Wednesday, June 24, 2020


Years ago my mom sent me a book on childhood trauma. I...don't know where it is currently...but I'm positive I still have it. We just have moved twice since I got it's...somewhere, I'm sure. Okay, I found it. In my mind it has a blue cover (it does have a blue cover), but the spine is red! So that threw me off the scent a bit. Anyway, it's called Childhood Disrupted by Donna Jackson Nakazawa and my mom sent it to me because it talks about how even if our brains can't remember our trauma, our bodies remember our trauma. Stressful events even from infancy can be kind of hardwired into our bodies and we need to learn how to cope with this hardwiring. So, she sent me this book to help Benjamin, who had a less-than-graceful opening act of his life.

But I've been thinking about this book over the past year and a half or so and I'm glad I finally found it so that I can review it a little bit and hopefully glean an idea or two.

My kids—Zoë and Benjamin, specifically—still aren't "over" Karen's death. I'm not sure death is something to get over, really. I think that longing—that clenching, tugging sensation in your heart—never goes away. I think it gets better. I think it becomes something that you can live with, something that becomes a part of you, something tolerable, familiar, and, to a certain extent, comfortable. We learn to be comfortable with our grief. Somehow we realize that in spite of always, always missing someone, we will be fine. I'm fine. Andrew is fine. But my kids aren't quite fine yet.

Last night we began memorizing a new scripture. Alma 37:46—" O my son, do not let us be slothful because of the easiness of the way; for so was it with our fathers; for so was it prepared for them, that if they would look they might live; even so it is with us. The way is prepared, and if we will look we may live forever." Before reading the scripture together, Andrew asked if any of the kids could tell us the story of Moses and the brazen serpent, so Rachel recounted the story (and I pulled out some pictures of our visit to Mt. Nebo), and then Andrew led the scripture aloud, pausing after each phrase so that we could repeat after him. When he got to the last sentence, Zoë flipped out.

"The way is prepared," Andrew said.

"The way is prepared," we all repeated.

"...and if we will look we may live forever," Andrew said.

"...and if we will look we may..."

"NO!" Zoë wailed. "I don't want to live forever! I want to die!"

"I know," I said, pulling her close. "The idea of eternity really worries you."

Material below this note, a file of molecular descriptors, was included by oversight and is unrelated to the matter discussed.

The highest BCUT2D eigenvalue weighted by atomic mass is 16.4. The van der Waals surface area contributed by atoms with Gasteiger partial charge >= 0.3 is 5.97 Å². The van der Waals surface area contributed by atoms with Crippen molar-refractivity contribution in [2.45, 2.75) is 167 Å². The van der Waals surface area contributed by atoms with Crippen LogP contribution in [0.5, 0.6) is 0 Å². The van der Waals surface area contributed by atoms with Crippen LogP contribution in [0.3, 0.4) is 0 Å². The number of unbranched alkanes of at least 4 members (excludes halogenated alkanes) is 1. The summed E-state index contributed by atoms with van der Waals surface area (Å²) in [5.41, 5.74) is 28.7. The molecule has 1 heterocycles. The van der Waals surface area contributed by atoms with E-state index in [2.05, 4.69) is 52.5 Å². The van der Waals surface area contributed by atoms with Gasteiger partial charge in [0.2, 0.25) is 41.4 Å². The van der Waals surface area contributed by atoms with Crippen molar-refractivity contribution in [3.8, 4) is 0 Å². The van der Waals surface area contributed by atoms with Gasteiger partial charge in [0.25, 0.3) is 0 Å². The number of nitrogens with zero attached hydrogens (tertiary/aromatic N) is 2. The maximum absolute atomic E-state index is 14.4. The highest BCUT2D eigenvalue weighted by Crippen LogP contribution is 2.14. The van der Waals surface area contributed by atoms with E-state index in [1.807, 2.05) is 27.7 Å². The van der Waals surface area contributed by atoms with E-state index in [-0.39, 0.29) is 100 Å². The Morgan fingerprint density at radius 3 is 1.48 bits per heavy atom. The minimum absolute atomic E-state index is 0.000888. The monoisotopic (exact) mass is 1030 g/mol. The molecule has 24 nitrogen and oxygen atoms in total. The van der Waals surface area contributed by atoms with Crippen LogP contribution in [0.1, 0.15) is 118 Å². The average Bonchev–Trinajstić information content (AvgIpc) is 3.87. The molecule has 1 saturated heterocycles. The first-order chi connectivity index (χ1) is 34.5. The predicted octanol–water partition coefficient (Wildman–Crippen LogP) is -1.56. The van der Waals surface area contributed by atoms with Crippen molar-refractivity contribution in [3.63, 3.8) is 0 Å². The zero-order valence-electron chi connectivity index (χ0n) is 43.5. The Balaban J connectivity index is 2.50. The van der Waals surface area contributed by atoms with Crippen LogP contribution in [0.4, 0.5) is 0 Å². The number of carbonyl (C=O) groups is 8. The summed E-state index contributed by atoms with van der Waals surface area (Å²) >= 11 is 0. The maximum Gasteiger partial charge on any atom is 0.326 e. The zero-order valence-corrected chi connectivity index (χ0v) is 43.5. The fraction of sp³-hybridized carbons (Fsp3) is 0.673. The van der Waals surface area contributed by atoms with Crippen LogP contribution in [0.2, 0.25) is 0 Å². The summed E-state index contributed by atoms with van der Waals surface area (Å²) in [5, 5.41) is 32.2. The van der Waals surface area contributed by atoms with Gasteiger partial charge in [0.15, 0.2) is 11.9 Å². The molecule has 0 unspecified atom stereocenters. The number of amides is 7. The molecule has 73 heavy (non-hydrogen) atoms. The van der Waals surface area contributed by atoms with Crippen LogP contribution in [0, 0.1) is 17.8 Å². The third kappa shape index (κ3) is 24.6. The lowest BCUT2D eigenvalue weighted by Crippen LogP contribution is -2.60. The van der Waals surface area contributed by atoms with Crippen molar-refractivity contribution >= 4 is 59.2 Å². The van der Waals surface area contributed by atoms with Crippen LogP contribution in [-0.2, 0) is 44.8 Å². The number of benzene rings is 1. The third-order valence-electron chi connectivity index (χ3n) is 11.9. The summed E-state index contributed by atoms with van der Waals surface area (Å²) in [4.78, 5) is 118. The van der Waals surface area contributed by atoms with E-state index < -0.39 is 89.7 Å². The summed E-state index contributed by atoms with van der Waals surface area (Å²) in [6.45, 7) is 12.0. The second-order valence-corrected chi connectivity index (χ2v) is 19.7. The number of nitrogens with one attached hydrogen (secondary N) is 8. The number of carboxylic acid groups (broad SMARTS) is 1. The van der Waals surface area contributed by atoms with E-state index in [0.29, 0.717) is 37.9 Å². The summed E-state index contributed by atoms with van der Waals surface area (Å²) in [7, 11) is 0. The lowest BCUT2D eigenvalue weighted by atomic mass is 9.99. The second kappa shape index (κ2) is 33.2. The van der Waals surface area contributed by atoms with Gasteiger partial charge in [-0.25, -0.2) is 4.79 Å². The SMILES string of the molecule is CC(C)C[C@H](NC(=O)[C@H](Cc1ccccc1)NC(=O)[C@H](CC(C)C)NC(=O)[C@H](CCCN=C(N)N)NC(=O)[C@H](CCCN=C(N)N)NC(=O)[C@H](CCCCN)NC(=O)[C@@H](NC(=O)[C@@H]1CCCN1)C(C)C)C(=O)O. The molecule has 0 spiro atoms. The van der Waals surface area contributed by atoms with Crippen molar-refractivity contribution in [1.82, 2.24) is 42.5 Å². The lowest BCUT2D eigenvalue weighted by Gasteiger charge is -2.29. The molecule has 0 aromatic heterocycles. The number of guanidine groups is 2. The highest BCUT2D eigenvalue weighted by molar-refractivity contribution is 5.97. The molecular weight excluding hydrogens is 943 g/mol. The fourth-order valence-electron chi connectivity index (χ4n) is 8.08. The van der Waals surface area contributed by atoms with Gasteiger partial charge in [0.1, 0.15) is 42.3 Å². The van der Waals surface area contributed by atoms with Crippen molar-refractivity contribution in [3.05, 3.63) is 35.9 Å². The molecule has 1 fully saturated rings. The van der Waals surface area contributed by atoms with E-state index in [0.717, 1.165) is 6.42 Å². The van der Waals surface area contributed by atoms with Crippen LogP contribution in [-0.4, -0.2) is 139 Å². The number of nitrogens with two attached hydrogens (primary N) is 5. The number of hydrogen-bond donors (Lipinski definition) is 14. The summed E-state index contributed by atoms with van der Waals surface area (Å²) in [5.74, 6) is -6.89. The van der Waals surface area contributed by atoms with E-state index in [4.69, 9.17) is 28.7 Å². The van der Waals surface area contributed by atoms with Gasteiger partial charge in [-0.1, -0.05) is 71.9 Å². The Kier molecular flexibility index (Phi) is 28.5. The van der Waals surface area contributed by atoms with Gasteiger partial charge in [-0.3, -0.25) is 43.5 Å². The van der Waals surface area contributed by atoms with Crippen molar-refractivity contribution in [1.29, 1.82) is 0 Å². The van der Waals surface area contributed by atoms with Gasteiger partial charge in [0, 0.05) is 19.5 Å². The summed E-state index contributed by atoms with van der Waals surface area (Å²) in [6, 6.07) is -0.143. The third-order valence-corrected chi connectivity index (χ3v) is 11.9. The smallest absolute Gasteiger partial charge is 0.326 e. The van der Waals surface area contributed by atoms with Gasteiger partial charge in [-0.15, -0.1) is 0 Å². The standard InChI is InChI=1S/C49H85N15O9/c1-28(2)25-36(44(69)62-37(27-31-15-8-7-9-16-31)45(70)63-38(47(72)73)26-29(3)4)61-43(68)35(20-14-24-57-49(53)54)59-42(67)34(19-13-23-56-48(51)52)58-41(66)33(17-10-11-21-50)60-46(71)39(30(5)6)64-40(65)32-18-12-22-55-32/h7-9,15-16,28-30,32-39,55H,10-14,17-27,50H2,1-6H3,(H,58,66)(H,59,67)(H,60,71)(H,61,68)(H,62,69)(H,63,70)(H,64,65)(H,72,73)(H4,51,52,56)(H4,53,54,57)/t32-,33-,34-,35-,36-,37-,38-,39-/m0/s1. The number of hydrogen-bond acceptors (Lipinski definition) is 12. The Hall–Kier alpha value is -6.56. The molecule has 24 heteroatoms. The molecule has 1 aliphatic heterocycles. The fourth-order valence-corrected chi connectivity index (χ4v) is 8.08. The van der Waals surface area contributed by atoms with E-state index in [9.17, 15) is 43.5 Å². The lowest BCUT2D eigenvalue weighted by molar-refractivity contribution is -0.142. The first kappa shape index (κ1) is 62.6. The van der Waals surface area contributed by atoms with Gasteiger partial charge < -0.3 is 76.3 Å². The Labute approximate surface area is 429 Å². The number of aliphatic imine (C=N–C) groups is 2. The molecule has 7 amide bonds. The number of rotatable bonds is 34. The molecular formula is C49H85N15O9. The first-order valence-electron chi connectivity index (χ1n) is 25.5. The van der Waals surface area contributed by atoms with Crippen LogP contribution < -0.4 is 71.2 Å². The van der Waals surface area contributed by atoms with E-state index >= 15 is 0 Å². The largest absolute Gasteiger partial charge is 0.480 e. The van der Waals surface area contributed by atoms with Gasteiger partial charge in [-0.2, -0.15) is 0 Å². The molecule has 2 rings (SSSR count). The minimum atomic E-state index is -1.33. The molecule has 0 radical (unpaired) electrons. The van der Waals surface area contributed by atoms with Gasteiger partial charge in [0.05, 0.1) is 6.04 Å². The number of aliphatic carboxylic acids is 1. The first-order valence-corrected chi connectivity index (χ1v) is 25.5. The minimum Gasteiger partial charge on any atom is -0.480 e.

"I can't live like this forever!" she cried. "I miss Grandma!"

"I know," I said. "We all miss Grandma. But you don't have to worry about living like this forever. That's not what this is about. You're going to grow up. You'll have many wonderful experiences and, unfortunately, far too many sad experiences. And it will hurt a lot, but it will be beautiful. And then you will die and you'll get to see Grandma and you won't feel sad anymore. You will feel so, so happy and that's what will be forever."

She seemed okay with that answer. Benjamin, on the other hand, turned morbid and suggested an early death might be better for us all...

"Ah," I said. "But we're supposed to endure to the end, remember? We just keep plugging along until it's our time, wading through the good and the bad. And then we die. Experiencing life is important."


Sometimes my kids come up with really tough questions.

Zoë couldn't fall asleep last night because she was crying too hard, missing too hard. It's been a year and a half!

I've said this before, but I'll say it again. Losing Grandma was different for my kids. It's been harder for them than losing my grandparents was for me. Of course, I was older when I first started losing my grandparents, so that helps, but I think the biggest difference is that I only saw my grandparents occasionally. They weren't a daily fixture in my life the way Karen had been for my kids.

For Zoë, especially, it's been hard. I think that's because she's still so little that she hasn't had many life-defining moments yet. She knows we moved to Georgia. And before that she lived with Grandma. But then Grandma died. That's her life timeline as she understands it. She lived with Grandma, Grandma died, we moved to Georgia. She doesn't remember anything else. She doesn't remember moving in with Grandma. She doesn't remember life before Alexander. So her memories are kind of brutal.

That's not to say she doesn't have happy memories. She does! She remembers her little preschool friends, she remembers going to the park, she remembers that Grandma kept jellybeans in her office...and then she gets sad again.

So last night she was sad, but she felt better when I reassured her that "forever" would absolutely include Grandma, and she's been fine all day today (a little bit "scream-y," but that's pretty normal for her).


  1. Well, Karen's death was like immediate family death, not extended family death, because of the proximity. What a hard thing for Z--I had not thought about that she has so many hard things in her memory. Add Covid-19 to the hard things. Wow.

  2. Aw, sweet kids. I'm sorry they lost their grandma so young...especially one they were living with at the time. I'm glad she feels more hopeful now that you explained eternity with Grandma. <3